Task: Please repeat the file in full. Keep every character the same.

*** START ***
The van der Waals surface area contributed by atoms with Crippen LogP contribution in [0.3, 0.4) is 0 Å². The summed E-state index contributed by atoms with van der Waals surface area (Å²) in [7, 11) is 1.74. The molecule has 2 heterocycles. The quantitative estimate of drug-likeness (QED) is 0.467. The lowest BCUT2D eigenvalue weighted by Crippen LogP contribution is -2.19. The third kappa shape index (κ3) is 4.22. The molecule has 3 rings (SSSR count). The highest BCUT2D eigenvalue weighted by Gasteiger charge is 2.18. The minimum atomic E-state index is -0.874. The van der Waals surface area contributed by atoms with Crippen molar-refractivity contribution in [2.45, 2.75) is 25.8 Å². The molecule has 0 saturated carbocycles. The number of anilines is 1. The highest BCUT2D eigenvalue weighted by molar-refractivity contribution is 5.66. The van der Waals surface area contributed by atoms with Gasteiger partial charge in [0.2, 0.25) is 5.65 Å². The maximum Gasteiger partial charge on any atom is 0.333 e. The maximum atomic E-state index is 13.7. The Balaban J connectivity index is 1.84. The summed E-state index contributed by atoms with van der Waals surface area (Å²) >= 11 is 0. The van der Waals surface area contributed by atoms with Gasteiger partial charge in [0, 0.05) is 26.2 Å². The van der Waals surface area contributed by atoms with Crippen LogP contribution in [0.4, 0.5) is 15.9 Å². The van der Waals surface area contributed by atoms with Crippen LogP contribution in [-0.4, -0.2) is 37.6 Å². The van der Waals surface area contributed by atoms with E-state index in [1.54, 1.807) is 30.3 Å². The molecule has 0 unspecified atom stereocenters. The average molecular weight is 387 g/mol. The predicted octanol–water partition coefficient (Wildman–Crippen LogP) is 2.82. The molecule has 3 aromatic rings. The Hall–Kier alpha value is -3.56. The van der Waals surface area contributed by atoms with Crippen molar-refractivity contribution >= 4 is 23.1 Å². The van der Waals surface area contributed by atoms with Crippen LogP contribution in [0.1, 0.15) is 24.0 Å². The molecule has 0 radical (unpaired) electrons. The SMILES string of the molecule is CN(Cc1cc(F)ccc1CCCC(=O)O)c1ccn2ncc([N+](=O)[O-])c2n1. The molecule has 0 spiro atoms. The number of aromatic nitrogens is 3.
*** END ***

The van der Waals surface area contributed by atoms with Crippen LogP contribution in [0.3, 0.4) is 0 Å². The summed E-state index contributed by atoms with van der Waals surface area (Å²) in [7, 11) is 1.74. The molecule has 2 heterocycles. The quantitative estimate of drug-likeness (QED) is 0.467. The lowest BCUT2D eigenvalue weighted by Crippen LogP contribution is -2.19. The third kappa shape index (κ3) is 4.22. The molecule has 3 rings (SSSR count). The highest BCUT2D eigenvalue weighted by Gasteiger charge is 2.18. The minimum atomic E-state index is -0.874. The van der Waals surface area contributed by atoms with Crippen molar-refractivity contribution in [2.45, 2.75) is 25.8 Å². The molecule has 0 saturated carbocycles. The number of anilines is 1. The highest BCUT2D eigenvalue weighted by molar-refractivity contribution is 5.66. The van der Waals surface area contributed by atoms with Gasteiger partial charge in [0.2, 0.25) is 5.65 Å². The maximum Gasteiger partial charge on any atom is 0.333 e. The maximum atomic E-state index is 13.7. The Balaban J connectivity index is 1.84. The summed E-state index contributed by atoms with van der Waals surface area (Å²) >= 11 is 0. The van der Waals surface area contributed by atoms with Gasteiger partial charge in [0, 0.05) is 26.2 Å². The van der Waals surface area contributed by atoms with Crippen LogP contribution in [0.4, 0.5) is 15.9 Å². The van der Waals surface area contributed by atoms with Crippen LogP contribution in [-0.4, -0.2) is 37.6 Å². The van der Waals surface area contributed by atoms with E-state index in [1.54, 1.807) is 30.3 Å². The molecule has 0 unspecified atom stereocenters. The average molecular weight is 387 g/mol. The predicted octanol–water partition coefficient (Wildman–Crippen LogP) is 2.82. The molecule has 3 aromatic rings. The Hall–Kier alpha value is -3.56. The van der Waals surface area contributed by atoms with Crippen molar-refractivity contribution >= 4 is 23.1 Å². The van der Waals surface area contributed by atoms with Crippen LogP contribution in [0.1, 0.15) is 24.0 Å². The molecule has 0 radical (unpaired) electrons. The SMILES string of the molecule is CN(Cc1cc(F)ccc1CCCC(=O)O)c1ccn2ncc([N+](=O)[O-])c2n1. The molecule has 0 spiro atoms. The number of aromatic nitrogens is 3.